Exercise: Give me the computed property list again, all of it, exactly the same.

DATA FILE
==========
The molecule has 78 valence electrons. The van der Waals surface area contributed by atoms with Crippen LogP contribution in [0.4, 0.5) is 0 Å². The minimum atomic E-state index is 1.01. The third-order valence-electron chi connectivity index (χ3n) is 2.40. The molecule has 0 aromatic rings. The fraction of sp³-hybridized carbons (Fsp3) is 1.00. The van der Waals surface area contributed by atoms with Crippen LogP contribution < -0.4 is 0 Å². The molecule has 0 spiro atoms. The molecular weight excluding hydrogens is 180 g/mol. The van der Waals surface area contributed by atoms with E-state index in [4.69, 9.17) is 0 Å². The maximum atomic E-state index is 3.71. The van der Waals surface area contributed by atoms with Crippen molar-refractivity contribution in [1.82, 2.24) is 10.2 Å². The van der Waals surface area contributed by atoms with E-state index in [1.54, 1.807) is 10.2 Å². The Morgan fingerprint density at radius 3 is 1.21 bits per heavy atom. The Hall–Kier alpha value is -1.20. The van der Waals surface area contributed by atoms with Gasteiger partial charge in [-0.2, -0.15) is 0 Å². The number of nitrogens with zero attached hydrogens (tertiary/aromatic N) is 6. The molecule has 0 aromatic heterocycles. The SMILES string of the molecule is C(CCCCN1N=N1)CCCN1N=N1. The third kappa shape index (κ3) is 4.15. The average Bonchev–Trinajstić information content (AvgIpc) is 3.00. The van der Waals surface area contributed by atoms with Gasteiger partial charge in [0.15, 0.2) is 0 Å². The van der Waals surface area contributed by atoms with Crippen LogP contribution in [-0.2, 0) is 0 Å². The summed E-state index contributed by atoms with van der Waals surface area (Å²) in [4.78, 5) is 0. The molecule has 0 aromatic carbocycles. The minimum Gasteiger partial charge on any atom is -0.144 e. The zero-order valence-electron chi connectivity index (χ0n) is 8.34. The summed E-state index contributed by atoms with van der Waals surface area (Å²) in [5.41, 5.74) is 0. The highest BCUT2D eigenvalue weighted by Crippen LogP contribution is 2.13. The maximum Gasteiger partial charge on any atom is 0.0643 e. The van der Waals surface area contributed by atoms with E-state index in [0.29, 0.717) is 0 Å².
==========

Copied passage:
The molecule has 78 valence electrons. The van der Waals surface area contributed by atoms with Crippen LogP contribution in [0.4, 0.5) is 0 Å². The minimum atomic E-state index is 1.01. The third-order valence-electron chi connectivity index (χ3n) is 2.40. The molecule has 0 aromatic rings. The fraction of sp³-hybridized carbons (Fsp3) is 1.00. The van der Waals surface area contributed by atoms with Crippen LogP contribution < -0.4 is 0 Å². The molecule has 0 spiro atoms. The molecular weight excluding hydrogens is 180 g/mol. The van der Waals surface area contributed by atoms with E-state index in [4.69, 9.17) is 0 Å². The maximum atomic E-state index is 3.71. The van der Waals surface area contributed by atoms with Crippen molar-refractivity contribution in [1.82, 2.24) is 10.2 Å². The van der Waals surface area contributed by atoms with E-state index in [1.54, 1.807) is 10.2 Å². The Morgan fingerprint density at radius 3 is 1.21 bits per heavy atom. The Hall–Kier alpha value is -1.20. The van der Waals surface area contributed by atoms with Gasteiger partial charge in [-0.2, -0.15) is 0 Å². The number of nitrogens with zero attached hydrogens (tertiary/aromatic N) is 6. The molecule has 0 aromatic heterocycles. The SMILES string of the molecule is C(CCCCN1N=N1)CCCN1N=N1. The third kappa shape index (κ3) is 4.15. The average Bonchev–Trinajstić information content (AvgIpc) is 3.00. The van der Waals surface area contributed by atoms with Gasteiger partial charge in [0.15, 0.2) is 0 Å². The van der Waals surface area contributed by atoms with Crippen LogP contribution in [-0.2, 0) is 0 Å². The summed E-state index contributed by atoms with van der Waals surface area (Å²) in [4.78, 5) is 0. The molecule has 0 aromatic carbocycles. The minimum Gasteiger partial charge on any atom is -0.144 e. The zero-order valence-electron chi connectivity index (χ0n) is 8.34. The summed E-state index contributed by atoms with van der Waals surface area (Å²) in [5.41, 5.74) is 0. The highest BCUT2D eigenvalue weighted by Crippen LogP contribution is 2.13. The maximum Gasteiger partial charge on any atom is 0.0643 e. The van der Waals surface area contributed by atoms with E-state index in [0.29, 0.717) is 0 Å².